Cecil Harry Taylor attested to the Canadian Expeditionary Force on February 14, 1916 in Alliston, Ontario. Upon joining the CEF he was assigned to the 157th Overseas Battalion of the Canadian Expeditionary Force. There is good evidence that Cecil joined the 157th Battalion as early as December 3, 1915 and was transferred to the 76th Battalion on March 4, 1916. The February 14th date appears to reflect the "Acknowledgement of his Attestation". It is important to note that Cecil shows his birth date as February 1897, so he presented himself as being of age, rather than 15 or 16 years old! The CEF did not acknowledge this error until May 8, 1918. Of course, Cecil was only one of thousands who lied about their age, medical condition or other matters in order to gain acceptance into the CEF.
At the time that Cecil Taylor signed up to serve with the CEF he indicated that he was living in Mansfield, Ontario and that his place of birth was Melanthan (or Melancthon), in Dufferin County, Ontario. He lists his occupation as Farming, his religion as Methodist and states that his mother, Mrs. Edward Taylor, was his next of kin. He was credited as having an "apparent age" of 18 years.
There is a note on the 1911 Census page concerning the discrepancies. I have also added links to the page for Cecil's Attestation Papers and his CEF WW1 Blog.
You will note in the service record of Private Taylor that he is also referred to as "Trooper Taylor", confirming his role in the Canadian Cavalry (Cavalry Trooper = Infantry Private). That provides some confirmation that the spurs in his collection are in fact his spurs and not souvenirs from service overseas.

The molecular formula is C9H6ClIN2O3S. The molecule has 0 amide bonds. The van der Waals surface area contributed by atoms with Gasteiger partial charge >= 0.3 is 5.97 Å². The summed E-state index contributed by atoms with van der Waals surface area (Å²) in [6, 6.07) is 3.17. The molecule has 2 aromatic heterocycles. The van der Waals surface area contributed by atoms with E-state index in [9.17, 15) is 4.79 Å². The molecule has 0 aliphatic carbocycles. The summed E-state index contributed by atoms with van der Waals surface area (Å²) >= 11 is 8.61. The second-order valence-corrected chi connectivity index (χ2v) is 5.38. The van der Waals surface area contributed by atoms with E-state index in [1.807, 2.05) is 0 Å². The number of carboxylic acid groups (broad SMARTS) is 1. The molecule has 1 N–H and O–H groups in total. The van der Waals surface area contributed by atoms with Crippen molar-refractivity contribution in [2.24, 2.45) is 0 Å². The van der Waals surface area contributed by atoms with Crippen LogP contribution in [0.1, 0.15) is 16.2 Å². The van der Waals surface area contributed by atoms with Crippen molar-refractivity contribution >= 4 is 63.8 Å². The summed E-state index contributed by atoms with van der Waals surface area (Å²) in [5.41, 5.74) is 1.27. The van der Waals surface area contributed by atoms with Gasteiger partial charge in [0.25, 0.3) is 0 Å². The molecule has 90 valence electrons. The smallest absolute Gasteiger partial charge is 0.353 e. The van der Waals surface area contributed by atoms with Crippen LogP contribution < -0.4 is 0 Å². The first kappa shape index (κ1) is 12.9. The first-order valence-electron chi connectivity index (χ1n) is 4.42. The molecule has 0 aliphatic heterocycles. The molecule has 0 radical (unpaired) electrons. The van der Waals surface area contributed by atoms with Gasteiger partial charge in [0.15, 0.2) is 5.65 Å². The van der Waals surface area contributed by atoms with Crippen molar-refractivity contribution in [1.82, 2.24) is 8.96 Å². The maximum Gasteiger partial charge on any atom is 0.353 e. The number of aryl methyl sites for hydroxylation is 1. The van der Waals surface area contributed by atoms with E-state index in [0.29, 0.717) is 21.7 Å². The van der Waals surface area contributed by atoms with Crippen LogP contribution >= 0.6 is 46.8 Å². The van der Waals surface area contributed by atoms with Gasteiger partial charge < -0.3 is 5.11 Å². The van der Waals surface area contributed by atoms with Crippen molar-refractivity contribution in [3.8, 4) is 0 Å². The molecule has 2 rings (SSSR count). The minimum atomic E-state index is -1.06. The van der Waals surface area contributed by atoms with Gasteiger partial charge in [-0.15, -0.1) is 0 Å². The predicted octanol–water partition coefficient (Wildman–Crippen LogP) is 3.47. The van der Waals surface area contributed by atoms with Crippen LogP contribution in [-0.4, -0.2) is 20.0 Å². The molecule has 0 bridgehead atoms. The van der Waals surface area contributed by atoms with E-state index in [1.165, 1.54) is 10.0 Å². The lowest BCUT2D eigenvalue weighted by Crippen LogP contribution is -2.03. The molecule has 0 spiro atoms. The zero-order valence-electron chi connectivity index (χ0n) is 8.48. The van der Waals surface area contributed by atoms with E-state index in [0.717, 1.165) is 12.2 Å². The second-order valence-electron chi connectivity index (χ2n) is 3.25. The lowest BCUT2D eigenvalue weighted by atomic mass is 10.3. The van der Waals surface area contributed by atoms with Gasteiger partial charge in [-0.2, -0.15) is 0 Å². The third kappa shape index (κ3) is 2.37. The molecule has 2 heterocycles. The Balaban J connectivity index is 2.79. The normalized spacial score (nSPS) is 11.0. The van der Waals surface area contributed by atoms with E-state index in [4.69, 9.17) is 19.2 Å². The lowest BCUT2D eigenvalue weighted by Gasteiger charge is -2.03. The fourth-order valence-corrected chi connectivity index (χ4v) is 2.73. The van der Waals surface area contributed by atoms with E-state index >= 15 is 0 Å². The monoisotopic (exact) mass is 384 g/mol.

Attestation Paper of Cecil Taylor
For the on-line version, enter this address into your computer:
Details regarding the date of birth of Cecil Taylor was made available through the transcription of the 1901 and 1911 Canadian Census. The 1901 Census shows the following for the Taylor family in Mulmur, Simcoe (South), Ontario Canada. (Link to 1901 Census Page)
- Edward Taylor, HEAD - December 5, 1871
- Carrie Taylor, WIFE - October 1, 1877
- Cecil Taylor, SON - February 6, 1900
- Edward Taylor, HEAD - October 1863
- Caraline Taylor, WIFE - October 1867
- Cecil Farris Taylor, SON - October 1900
- Mable May Taylor, DAUGHTER - December 1903
- Alice Jane Taylor, DAUGHTER - June 1905
Service Record of Cecil Taylor
We have retrieved the service records of Private Cecil Harry Taylor from Library and Archives Canada, on behalf of his daughter Caroline Marshall (nee Taylor) of the Milton Canadian Legion, Branch 136. It is from these documents and a number of reference texts that this summary document has been prepared.
A complete copy of Private Taylor's service record from the Archives has been provided to his daughter Caroline (paper format). An electronic copy of those papers, for those accessing this record on-line, can be found at the following link: (this is a large file, download by high speed connection only):
Taylor, Cecil Harry 642851
Many of the records in the files of Private Taylor show that he joined the Canadian Expeditionary Force as early as December 3, 1915. For example, his MEDICAL HISTORY SHEET shows that date for his attestation in Alliston, Ontario and that he was from the Town of Melanthon in the County of Dufferin. The records state that he was with the 157th Battalion as of December 3, 1915 and that he transferred to the 76th Battalion on April 6, 1916. Both the 157th and the 76th Infantry Battalions were "broken up" in England to provide for reinforcements to units in the field. The concept to have men join at home in community groups did not see the light of day in the war zone of England, France and Flanders - the kill rate was too high and units had to be broken up to send replacement soldiers to the trenches.